Sesili Tsomaia, of Tbilisi, Georgia has alleged to have been beaten by the police on April 30th, 2020 while being arrested. Tsomaia claims she was savagely beaten only hours after one of her friends self-immolated to protest the law enforcement’s treatment of the LGBTQ community.
Georgia’s State Inspector Service, as per Open Caucus Media, has launched an investigation into the brutal arrest and use of undue violence against Sesili Tsomaia.
Tsomaia Kicked and Punched in Police Altercation
Georgia police allegedly kicked and punched Tsomaia while arresting her. She was being arrested for breaching the city curfew. Tsomaia said she was searching for a pharmacy with her friends as she was feeling unwell. The officers dragged, kicked, and punched her during the incident.
She alleged that her friends made a video of the entire episode but the police officials seized the phones and deleted the footage. Tsomaia is currently facing charges on petty hooliganism and disobeying law enforcement.
Incident Took Place the Same Day as Trans Protest
The beating occurred the same day Tsomaia’s friend self-immolated outside Tbilisi hall as a way to protest the country’s treatment of Trans people.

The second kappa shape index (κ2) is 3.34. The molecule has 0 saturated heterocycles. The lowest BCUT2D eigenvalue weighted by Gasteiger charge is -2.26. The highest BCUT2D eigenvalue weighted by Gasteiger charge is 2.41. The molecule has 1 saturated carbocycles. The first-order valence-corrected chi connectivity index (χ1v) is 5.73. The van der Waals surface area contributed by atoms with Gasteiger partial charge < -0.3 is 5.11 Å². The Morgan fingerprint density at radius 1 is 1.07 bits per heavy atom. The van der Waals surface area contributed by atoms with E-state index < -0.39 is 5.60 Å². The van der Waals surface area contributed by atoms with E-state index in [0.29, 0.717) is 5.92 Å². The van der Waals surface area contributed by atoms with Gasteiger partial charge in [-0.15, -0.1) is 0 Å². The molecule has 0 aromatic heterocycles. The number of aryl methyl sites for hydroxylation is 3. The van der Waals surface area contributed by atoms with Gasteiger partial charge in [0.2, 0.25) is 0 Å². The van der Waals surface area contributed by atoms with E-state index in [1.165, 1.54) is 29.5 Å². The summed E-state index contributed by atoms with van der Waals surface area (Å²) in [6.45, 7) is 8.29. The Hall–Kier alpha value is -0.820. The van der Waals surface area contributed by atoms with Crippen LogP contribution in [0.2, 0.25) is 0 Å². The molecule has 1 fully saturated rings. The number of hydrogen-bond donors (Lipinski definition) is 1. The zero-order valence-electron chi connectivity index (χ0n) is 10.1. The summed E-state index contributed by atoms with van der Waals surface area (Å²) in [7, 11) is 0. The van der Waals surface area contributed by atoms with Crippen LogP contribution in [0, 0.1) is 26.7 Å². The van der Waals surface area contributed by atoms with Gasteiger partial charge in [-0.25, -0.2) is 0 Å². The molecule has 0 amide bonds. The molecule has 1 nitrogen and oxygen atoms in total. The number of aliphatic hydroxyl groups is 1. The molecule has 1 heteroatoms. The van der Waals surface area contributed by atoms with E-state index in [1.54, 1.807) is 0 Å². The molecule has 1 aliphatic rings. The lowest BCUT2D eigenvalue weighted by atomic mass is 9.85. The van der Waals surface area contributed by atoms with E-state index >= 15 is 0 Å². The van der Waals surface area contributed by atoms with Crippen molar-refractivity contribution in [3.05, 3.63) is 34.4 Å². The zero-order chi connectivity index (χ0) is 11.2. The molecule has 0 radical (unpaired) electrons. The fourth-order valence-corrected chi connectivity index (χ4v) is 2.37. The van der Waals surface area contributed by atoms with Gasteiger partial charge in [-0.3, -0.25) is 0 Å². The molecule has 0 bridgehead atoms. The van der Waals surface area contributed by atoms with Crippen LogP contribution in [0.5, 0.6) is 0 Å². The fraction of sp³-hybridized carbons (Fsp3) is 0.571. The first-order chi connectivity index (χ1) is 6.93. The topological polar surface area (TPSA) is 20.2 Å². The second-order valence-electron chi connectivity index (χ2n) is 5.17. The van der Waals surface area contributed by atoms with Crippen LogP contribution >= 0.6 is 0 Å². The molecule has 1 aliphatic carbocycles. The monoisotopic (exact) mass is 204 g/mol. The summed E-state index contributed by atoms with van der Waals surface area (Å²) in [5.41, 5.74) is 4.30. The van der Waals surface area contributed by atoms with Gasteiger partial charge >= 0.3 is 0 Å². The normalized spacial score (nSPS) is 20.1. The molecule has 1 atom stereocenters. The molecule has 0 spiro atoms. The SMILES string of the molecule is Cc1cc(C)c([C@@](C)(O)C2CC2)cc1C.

Madona Kiparoidze lighted herself outside City Hall before being chased by police. Her flaming clothes were removed quickly and she was put under arrest. She was also taken to the hospital by ambulance where she was declared not to have sustained any life-threatening injuries.
Rights against Police Brutality
Police brutality or misconduct is when an innocent citizen gets hurt or killed during police arrest, search or any other altercation. State and federal laws make it illegal for police officers to deprive anyone of the rights guaranteed by the Constitution.
Victims have a constitutional right to not have to face excessive or unreasonable force from any law enforcement official. However, it is important to get in touch with a police brutality lawyer since police officers have the right to use reasonable force while doing their job.
Citizens are protected from police brutality and misconduct by the Fourth, Eighth, and Fourteenth Amendments to the US Constitution.
- Fourth Amendment protects all citizens from unreasonable search and seizures. This comes into force for all police brutality cases.
- Eighth Amendment is for inmates and protects them against unusual and cruel punishment.
- Fourteenth Amendment protects the rights of pre-trial detainees who are subjected to excessive force by government officials that amount to punishment.
Every police misconduct incident is unique which makes it necessary to consult with a police brutality attorney. The right lawyer can help make victims aware of their rights.